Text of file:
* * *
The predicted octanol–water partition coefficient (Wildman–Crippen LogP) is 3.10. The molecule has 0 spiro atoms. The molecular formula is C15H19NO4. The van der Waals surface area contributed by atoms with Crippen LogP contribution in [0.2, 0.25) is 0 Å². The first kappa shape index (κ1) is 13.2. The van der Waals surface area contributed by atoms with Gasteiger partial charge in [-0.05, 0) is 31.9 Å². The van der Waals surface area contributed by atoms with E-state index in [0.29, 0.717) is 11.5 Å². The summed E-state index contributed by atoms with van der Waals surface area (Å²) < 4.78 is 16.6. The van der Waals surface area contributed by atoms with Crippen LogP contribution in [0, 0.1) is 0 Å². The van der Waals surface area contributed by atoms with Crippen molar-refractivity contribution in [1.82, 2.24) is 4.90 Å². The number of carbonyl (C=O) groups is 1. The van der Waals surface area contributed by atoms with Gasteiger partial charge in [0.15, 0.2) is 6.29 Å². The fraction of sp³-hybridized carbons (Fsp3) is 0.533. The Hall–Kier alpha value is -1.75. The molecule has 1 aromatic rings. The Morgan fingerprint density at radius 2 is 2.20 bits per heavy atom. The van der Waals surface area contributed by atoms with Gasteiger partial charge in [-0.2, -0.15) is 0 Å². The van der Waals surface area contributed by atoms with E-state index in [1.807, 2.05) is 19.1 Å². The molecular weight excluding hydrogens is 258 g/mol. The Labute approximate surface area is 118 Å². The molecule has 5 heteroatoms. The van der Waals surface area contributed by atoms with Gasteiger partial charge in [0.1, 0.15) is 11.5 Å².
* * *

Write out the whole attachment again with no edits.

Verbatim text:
The predicted octanol–water partition coefficient (Wildman–Crippen LogP) is 3.10. The molecule has 0 spiro atoms. The molecular formula is C15H19NO4. The van der Waals surface area contributed by atoms with Crippen LogP contribution in [0.2, 0.25) is 0 Å². The first kappa shape index (κ1) is 13.2. The van der Waals surface area contributed by atoms with Gasteiger partial charge in [-0.05, 0) is 31.9 Å². The van der Waals surface area contributed by atoms with E-state index in [0.29, 0.717) is 11.5 Å². The summed E-state index contributed by atoms with van der Waals surface area (Å²) < 4.78 is 16.6. The van der Waals surface area contributed by atoms with Crippen LogP contribution in [0, 0.1) is 0 Å². The van der Waals surface area contributed by atoms with Crippen molar-refractivity contribution in [1.82, 2.24) is 4.90 Å². The number of carbonyl (C=O) groups is 1. The van der Waals surface area contributed by atoms with Gasteiger partial charge in [0.15, 0.2) is 6.29 Å². The fraction of sp³-hybridized carbons (Fsp3) is 0.533. The Hall–Kier alpha value is -1.75. The molecule has 1 aromatic rings. The Morgan fingerprint density at radius 2 is 2.20 bits per heavy atom. The van der Waals surface area contributed by atoms with Gasteiger partial charge in [-0.2, -0.15) is 0 Å². The van der Waals surface area contributed by atoms with E-state index in [1.807, 2.05) is 19.1 Å². The molecular weight excluding hydrogens is 258 g/mol. The Labute approximate surface area is 118 Å². The molecule has 5 heteroatoms. The van der Waals surface area contributed by atoms with Gasteiger partial charge in [0.1, 0.15) is 11.5 Å².